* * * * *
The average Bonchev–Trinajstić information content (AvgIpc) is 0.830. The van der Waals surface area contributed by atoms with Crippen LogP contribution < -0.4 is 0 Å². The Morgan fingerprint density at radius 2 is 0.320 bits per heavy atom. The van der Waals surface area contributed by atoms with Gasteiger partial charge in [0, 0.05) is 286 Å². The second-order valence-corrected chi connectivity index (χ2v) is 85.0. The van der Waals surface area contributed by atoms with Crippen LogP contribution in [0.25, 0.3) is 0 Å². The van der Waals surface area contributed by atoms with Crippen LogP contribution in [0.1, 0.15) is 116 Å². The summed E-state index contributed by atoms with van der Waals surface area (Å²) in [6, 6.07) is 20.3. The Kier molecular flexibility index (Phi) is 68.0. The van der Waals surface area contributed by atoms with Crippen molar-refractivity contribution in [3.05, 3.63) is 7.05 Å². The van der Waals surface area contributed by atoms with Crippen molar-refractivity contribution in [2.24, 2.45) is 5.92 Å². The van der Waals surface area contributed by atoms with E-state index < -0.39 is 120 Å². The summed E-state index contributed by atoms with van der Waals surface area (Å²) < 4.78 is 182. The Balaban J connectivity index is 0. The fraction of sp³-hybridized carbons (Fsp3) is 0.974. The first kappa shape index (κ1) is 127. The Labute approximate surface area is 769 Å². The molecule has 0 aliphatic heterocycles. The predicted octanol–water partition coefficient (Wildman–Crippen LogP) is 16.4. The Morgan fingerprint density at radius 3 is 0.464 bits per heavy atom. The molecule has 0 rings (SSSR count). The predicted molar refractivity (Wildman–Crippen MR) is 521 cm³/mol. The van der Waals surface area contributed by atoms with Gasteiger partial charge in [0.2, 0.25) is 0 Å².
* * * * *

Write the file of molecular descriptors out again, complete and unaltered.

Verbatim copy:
The average Bonchev–Trinajstić information content (AvgIpc) is 0.830. The van der Waals surface area contributed by atoms with Crippen LogP contribution < -0.4 is 0 Å². The Morgan fingerprint density at radius 2 is 0.320 bits per heavy atom. The van der Waals surface area contributed by atoms with Gasteiger partial charge in [0, 0.05) is 286 Å². The second-order valence-corrected chi connectivity index (χ2v) is 85.0. The van der Waals surface area contributed by atoms with Crippen LogP contribution in [0.25, 0.3) is 0 Å². The van der Waals surface area contributed by atoms with Crippen LogP contribution in [0.1, 0.15) is 116 Å². The summed E-state index contributed by atoms with van der Waals surface area (Å²) in [6, 6.07) is 20.3. The Kier molecular flexibility index (Phi) is 68.0. The van der Waals surface area contributed by atoms with Crippen molar-refractivity contribution in [3.05, 3.63) is 7.05 Å². The van der Waals surface area contributed by atoms with Crippen molar-refractivity contribution in [2.24, 2.45) is 5.92 Å². The van der Waals surface area contributed by atoms with E-state index < -0.39 is 120 Å². The summed E-state index contributed by atoms with van der Waals surface area (Å²) < 4.78 is 182. The Balaban J connectivity index is 0. The fraction of sp³-hybridized carbons (Fsp3) is 0.974. The first kappa shape index (κ1) is 127. The Labute approximate surface area is 769 Å². The molecule has 0 aliphatic heterocycles. The predicted octanol–water partition coefficient (Wildman–Crippen LogP) is 16.4. The Morgan fingerprint density at radius 3 is 0.464 bits per heavy atom. The molecule has 0 rings (SSSR count). The predicted molar refractivity (Wildman–Crippen MR) is 521 cm³/mol. The van der Waals surface area contributed by atoms with Gasteiger partial charge in [0.2, 0.25) is 0 Å².